Who Deserves the Nods in the East?
DONUT 6: Amare Stoudemire, New York Knicks – If Dirk's not the MVP, then maybe Stoudemire is.
He has almost single-handedly altered the outlook and maybe the culture of the Knicks, a traditional have-not that now makes national TV appearances largely because of the show he leads.
The numbers are there – 26 points, nine rebounds, 2.6 assists per game – but it's more than that. Some players seem to wilt under the NY spotlight. Amare seems to have not only embraced it (complete with naked magazine covers) but even thrived due to it, and maybe matured due to it.
Listen to Amare talk about his mates while suggesting that maybe the Knicks don't even need to trade for Carmelo Anthony:
Right now, in New York we have a solid team," Stoudemire says. "We don't really need much. We're playing well. We feel like the team we have can be very successful if we keep improving individually and as a team on the defensive end."
Maturity in the spotlight. That's Amare.
DONUT 7: Derrick Rose, Chicago Bulls -- Rose is a member of an exclusive club as he ranks in the NBA's top 10 in scoring and in assists. That's All-Star stuff … and maybe more than that.
Rose is averaging 23.8 points and 8.3 assists per game. Once upon a time, a criticism of his game was a lack of a terrific outside shot. You don't hear that criticism of Rose much anymore. In fact, you don't hear any criticism of Rose much anymore.
DONUT 8: LeBron James, Miami Heat – The fun-loving arrogance is off-putting to some. The latest chapter in that book? LeBron's all-points-bulletin to MVP voters to be very aware of how he and Dwyane Wade's excellence might cancel each other out. LeBron wanted it known that the two stars joined forces knowinf that loomed as a possibility, and by announcing it, made a selfish declaration about unselfishness.
But LeBron, if that's the way you feel? That there can only be plaudits for one of you?
Fine. It's you. Wade gets to be an Honorable Mention.
I'm sure – what with the Heat's apparently unprecedented level of unselfishness – y'all are fine with that.
DONUT 9: Dwight Howard, Orlando Magic – He is the centerpiece of everything Orlando does (including trade shuffling in attempts to give him more support) and he is the centerpiece of every opponents' gameplan – almost singularly so. Howard is as dominant an interior two-way player as there is in the NBA.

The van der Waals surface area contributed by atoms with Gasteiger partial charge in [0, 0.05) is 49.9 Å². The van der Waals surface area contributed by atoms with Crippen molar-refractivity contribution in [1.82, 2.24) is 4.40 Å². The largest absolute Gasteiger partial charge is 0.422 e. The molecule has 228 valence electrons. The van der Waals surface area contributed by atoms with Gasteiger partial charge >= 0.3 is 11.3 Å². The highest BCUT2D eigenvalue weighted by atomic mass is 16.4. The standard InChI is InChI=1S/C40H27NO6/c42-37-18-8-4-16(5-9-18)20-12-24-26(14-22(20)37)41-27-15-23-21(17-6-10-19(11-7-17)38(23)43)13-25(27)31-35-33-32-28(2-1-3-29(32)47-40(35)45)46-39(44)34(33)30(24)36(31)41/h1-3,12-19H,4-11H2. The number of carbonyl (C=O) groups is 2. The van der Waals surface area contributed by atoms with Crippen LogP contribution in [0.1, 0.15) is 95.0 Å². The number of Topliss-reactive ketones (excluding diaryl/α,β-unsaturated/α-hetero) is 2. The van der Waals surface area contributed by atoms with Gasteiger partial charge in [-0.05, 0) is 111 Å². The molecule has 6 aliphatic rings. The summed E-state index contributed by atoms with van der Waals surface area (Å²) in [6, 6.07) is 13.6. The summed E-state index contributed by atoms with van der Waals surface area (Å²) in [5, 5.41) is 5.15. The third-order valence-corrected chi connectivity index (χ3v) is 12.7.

You just saw Howard come through Dallas and let me tell you, whatever successes the Mavs had individually against Superman were the result of a very intense gameplan that was complete Howard-centric.
DONUT 10: Rajon Rondo, Boston Celtics – As with Ginobili above, Rondo's presence here is both an individual honor and a symbolic gesture to represent the Celtics' quality and depth. Something has to give with all those top-of-the-line Celts … so the something that has to give is Rondo.
I'm an admirer of Jason Kidd's game, and Rondo plays like Kidd's torso (and maybe even his mentality) has been melded onto Carl Lewis' legs.
DONUT 11: Want the almosts?
My East Runners-Up: Paul Pierce, Celtics; Dwyane Wade, Heat; Andrew Bogut, Bucks; Al Horford, Hawks.
My West Runners-Up: Kevin Durant, Thunder; Russell Westbrook, Thunder; Carmelo Anthony, Nuggets; Blake Griffin, Clippers. … and then maybe one more guy, who isn't even on the official ballot … but who is both deserving and capable of filling a West need: Is there a better center in the West than Dallas' Tyson Chandler?
DONUT 12: A quick thanks to you for reading DallasBasketball.com and for considering us at the DB.com Mavs Premium coverage level , or however you wish to support and enjoy the site … and a quick thanks to friends and sponsors like iDealGolfer.com Esparza's ... and McKinneyDentist.com ... Thanks, y'all!
More Mavs stuff coming throughout the day ... which began with D-Lord's breakdown of Harrington and Harris as possible Mavs targets in the Melodrama ... and including a full Mavs practice report from DallasBasketball.com!